Prashant Sharma, head of international fixed income insurance at JP Morgan Asset Management, predicts a slowdown in growth for 2019, but all is not lost for insurers’ assets and a bit of forward thinking and preparation could help the resilience of their investments in the case of a downturn.
If the current economic expansion was a party, we would now be getting late in the night.
The global economy is in the latter stages of the current economic cycle and central banks around the world have begun to dial down extraordinarily accommodative monetary policy. As the global economy transitions away from an environment markets and investors have been so used to for the better part of the last decade, insurers need to recognise a greater risk of downside surprises in 2019.
While global growth was above trend in 2018, peak global growth for this cycle is most likely behind us and we should expect a slowdown in 2019. Growth should also be more homogenous across geographies next year, compared to 2018 where the US led the way.
The late cycle fiscal stimulus in the US lifted growth there to around a 3% annualised rate in 2018 and, as the impact of that boost fades, a slowdown to 2.5% in 2019 is expected. We expect the US Federal Reserve to raise rates by two times in 2019 versus the one rate hike that is currently priced in by the markets.
Europe on the other hand has been caught in the crossfire throughout 2018. A weaker growth environment in the region has certainly surprised and therefore, a close watch over European economic data will be imperative as 2019 gets underway.
While there are a number of one-off factors that could have caused the 2018 slowdown including trade tensions, auto emissions testing, political risk and higher oil prices, for instance, indicators such as the unemployment rate have been static at 8.1% for the last 3 months ending November 2018. The European Central Bank (ECB) will end its quantitative easing (QE) policy this year and is expected to start raising rates in Q4 2019.
One can also not forget Brexit which continues to dominate the headlines. UK growth has lagged peers at around a 1.5% annualised level. Despite this, the labour market remains strong with unemployment at a 40 year low and the squeeze on real incomes has eased throughout 2018. But, investment spending is still subdued given ongoing Brexit uncertainty. In the case of an orderly outcome, we expect the Bank of England (BoE) to raise rates up to twice in 2019 versus the less than one rate hike that is currently priced in by the markets.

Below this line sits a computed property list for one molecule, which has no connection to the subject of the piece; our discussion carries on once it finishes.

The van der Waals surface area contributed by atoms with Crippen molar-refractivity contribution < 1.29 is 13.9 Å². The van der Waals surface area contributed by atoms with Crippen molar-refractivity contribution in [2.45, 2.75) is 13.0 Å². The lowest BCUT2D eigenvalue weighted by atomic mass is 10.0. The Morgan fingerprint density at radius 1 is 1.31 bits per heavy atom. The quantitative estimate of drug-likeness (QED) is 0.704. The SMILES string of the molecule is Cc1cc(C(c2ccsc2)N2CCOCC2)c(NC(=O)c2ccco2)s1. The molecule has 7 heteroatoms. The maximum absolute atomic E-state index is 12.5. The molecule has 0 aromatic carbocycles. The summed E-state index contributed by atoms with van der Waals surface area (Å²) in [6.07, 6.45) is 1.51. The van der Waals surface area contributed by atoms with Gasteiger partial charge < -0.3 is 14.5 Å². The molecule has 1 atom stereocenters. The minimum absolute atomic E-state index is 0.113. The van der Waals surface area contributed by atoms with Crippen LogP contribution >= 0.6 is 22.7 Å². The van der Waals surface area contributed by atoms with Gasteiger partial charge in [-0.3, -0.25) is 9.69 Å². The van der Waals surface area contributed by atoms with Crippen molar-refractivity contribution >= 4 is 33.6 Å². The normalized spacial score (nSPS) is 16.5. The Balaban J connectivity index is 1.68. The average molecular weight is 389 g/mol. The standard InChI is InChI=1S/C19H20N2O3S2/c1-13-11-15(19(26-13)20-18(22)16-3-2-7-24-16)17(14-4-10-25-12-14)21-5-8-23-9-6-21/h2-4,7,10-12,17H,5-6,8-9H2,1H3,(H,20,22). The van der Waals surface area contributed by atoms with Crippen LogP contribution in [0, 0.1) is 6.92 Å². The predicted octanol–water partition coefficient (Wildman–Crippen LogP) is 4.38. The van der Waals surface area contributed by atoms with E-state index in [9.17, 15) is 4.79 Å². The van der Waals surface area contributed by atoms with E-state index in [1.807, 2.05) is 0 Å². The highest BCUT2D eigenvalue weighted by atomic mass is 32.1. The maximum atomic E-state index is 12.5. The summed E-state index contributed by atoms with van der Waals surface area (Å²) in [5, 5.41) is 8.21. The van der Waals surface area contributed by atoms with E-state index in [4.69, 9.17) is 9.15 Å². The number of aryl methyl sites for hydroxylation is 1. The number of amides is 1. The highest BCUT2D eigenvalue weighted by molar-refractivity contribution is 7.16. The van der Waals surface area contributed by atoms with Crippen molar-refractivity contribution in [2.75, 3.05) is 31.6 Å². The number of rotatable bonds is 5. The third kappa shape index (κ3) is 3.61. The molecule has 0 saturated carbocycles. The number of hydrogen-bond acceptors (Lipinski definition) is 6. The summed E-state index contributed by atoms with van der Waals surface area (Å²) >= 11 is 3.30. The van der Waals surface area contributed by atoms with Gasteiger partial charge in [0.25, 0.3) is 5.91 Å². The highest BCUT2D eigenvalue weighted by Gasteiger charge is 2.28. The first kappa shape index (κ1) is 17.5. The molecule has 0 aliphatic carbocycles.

In the far East
Finally, all eyes will be on China in 2019. Economic momentum has waned as a result of the escalation of trade tariffs and continued deleveraging of the shadow banking sector. The country’s expected annual growth rate has dropped from 6.5% at the beginning of 2018 to 6.3% as at November 2018.
China is transitioning from an investment to a consumption driven economy and authorities have a number of levers (tax cuts, fiscal measures) they could potentially pull to offset the slowdown in growth. On top of this, while there has been an increase in wages in developed markets, a sustained pick-up in inflation hasn’t happened at this stage in the economic cycle.
Based on our expectations for global central banks, higher bonds yields are expected in the US, UK and Europe over the course of 2019. Given the stronger data and the later stage of the economic cycle, our conviction is highest in the US market, while political risk means we have less visibility and lower conviction in the UK. We still expect lower terminal rates than previous cycles across all major economies.
Looking out beyond the next 12-18 months, there could be a situation whereby the Fed is near or at the end of their rate hiking cycle while the ECB’s base rate may not be above zero. The ECB and the BoE are going to find it difficult raising rates when the US, the largest economy in the world, is potentially entering a recession.